It's long been accepted that Intel integrated graphics were the worst possible situation when buying a laptop. In some cases, it seemed like it could barely keep up with the tasks of Windows, let alone any programs on top of it. For sure, no one has ever associated Intel graphics with gaming, but that might be changing with Intel's new family of video cards called Intel Xe.
The family has a number of models, but when it comes to consumers there are two you will likely encounter. The first is the replacement for the older integrated graphics, which is dubbed Intel Xe LP. This low-powered graphics system will be part of the Gen12 architecture, also known as Tiger Lake. The new system will have up to twice the performance of the previous hardware, meaning that it might actually be able to keep up with higher demand.
On the desktop side of things is the Intel Xe HPG, a graphics card designed for all users - even gamers. Though it might take some work to convince gamers to give Intel a try, the company is confident in its abilities to break into this lucrative and growing market. Gamers will have to wait until 2021 to get their hands on these new products, however.
Not to be outdone, however, details about Nvidia's next generation of hardware leaked this week. Care of Micron, which makes some of the memory for the company, posted about its work on the upcoming RTX 3090. The memory that was leaked to be included could offer up to 21 Gbps, which is incredible speed. With the other improvements to the architecture, we could see a card up to twice the speed of the current RTX 2080ti. This would be a massive card, but could run as high as $2000. That would be quite an investment.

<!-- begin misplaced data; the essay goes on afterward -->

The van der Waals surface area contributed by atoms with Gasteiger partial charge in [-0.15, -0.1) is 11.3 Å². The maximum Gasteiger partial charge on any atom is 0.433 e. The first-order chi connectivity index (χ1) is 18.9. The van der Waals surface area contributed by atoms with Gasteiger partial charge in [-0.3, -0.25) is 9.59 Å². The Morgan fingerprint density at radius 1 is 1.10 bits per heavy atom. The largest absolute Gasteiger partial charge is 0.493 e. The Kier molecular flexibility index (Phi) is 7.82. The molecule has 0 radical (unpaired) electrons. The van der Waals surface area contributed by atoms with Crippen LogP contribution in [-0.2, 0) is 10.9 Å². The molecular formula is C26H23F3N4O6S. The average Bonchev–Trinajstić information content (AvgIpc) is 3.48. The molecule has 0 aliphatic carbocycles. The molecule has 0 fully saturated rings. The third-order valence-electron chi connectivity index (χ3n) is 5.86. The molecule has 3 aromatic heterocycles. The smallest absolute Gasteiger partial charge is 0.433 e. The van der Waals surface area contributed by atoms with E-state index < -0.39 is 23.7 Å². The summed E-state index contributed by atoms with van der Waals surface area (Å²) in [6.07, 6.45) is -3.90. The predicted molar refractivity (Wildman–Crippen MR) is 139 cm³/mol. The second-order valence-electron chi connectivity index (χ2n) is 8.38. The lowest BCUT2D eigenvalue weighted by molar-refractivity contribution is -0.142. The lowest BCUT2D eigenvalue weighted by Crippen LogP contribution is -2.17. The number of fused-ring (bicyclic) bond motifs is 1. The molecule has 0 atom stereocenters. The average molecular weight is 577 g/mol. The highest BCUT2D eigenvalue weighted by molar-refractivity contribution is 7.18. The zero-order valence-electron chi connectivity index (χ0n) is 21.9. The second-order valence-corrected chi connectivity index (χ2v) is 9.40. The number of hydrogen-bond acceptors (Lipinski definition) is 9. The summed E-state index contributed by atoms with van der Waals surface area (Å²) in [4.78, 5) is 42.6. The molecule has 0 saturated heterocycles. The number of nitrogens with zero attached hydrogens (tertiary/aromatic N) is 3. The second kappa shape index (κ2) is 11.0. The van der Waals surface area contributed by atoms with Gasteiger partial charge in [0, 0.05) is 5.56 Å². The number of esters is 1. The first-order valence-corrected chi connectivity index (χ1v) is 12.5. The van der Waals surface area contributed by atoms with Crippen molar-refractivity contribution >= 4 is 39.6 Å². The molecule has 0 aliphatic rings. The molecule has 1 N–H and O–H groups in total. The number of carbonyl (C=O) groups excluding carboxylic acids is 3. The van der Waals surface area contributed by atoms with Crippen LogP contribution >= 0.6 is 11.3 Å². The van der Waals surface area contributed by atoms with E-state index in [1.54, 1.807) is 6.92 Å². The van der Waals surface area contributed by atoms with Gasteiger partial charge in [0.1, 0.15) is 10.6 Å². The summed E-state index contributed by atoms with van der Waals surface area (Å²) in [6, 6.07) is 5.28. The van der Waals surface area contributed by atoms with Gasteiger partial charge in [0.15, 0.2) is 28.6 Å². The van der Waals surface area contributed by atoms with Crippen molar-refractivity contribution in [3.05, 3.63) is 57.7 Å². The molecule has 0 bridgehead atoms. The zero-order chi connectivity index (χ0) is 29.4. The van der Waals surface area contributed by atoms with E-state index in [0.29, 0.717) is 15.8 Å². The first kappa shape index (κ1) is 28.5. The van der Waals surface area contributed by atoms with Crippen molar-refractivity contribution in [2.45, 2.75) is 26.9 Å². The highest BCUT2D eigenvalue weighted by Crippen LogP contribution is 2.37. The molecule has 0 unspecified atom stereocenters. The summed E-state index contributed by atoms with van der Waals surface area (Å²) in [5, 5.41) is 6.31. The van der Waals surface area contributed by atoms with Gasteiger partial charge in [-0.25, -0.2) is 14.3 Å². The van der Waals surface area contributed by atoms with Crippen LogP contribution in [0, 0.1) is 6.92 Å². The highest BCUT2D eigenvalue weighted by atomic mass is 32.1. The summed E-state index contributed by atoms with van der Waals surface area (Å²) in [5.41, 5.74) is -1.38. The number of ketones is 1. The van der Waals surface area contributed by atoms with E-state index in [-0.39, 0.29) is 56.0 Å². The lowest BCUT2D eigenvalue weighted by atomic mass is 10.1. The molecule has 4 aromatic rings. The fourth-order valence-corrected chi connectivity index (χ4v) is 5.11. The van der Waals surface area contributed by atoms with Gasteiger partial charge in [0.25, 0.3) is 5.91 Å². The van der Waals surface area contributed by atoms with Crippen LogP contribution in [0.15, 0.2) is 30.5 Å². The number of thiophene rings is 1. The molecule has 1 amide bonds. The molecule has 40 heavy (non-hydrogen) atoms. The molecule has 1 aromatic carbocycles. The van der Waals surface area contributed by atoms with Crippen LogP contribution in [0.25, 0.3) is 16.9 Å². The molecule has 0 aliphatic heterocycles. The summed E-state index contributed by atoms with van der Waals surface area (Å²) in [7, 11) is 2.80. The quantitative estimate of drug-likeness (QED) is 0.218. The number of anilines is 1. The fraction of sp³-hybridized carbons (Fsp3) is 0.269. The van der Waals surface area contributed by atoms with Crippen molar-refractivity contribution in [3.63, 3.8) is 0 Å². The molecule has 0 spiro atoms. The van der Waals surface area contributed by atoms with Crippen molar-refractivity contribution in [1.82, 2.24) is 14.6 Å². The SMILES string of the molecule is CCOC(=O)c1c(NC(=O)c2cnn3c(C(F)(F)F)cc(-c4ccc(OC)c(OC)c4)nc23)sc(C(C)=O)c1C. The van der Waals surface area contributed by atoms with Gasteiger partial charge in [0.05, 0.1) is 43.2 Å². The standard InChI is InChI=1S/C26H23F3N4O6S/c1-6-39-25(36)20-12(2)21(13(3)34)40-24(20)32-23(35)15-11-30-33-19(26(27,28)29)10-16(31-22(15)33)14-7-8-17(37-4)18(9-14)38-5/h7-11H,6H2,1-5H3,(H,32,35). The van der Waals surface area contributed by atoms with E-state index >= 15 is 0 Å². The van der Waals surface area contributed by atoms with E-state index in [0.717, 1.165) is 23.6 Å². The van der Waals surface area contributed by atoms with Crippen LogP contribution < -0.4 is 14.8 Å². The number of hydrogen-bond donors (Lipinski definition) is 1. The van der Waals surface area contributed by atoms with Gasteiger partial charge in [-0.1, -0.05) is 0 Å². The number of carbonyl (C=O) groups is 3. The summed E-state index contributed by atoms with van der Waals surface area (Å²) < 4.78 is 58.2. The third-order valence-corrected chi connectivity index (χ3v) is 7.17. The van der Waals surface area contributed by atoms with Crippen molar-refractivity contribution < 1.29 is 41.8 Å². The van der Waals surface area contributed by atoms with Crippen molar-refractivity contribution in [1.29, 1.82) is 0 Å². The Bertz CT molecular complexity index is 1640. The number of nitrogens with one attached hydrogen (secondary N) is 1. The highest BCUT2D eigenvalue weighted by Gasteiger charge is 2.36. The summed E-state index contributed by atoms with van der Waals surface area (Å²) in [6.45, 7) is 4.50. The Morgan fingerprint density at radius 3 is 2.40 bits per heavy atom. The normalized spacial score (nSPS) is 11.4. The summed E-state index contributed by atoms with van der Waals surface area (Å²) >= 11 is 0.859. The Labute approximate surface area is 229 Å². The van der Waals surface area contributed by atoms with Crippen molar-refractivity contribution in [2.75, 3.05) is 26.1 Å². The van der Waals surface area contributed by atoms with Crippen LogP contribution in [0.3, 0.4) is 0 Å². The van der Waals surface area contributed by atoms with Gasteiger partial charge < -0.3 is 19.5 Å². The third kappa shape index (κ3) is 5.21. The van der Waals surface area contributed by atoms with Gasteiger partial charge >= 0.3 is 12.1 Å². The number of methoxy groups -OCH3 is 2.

Scott is a developer who has worked on projects of varying sizes, including all of the PLuGHiTz Corporation properties. He is also known in the gaming world for his time supporting the DDR community, through DDRLover and hosting tournaments throughout the Tampa Bar Area. Currently, when he is not working on software projects or hosting F5 Live: Refreshing Technology, Scott can often be found returning to his high school days working with the Foundation for Inspiration and Recognition of Science and Technology (FIRST), mentoring teams and judging engineering notebooks at competitions. He has also helped found a student software learning group, the ASCII Warriors.
Avram's been in love with PCs since he played original Castle Wolfenstein on an Apple II+. Before joining Tom's Hardware, for 10 years, he served as Online Editorial Director for sister sites Tom's Guide and Laptop Mag, where he programmed the CMS and many of the benchmarks. When he's not editing, writing or stumbling around trade show halls, you'll find him building Arduino robots with his son and watching every single superhero show on the CW.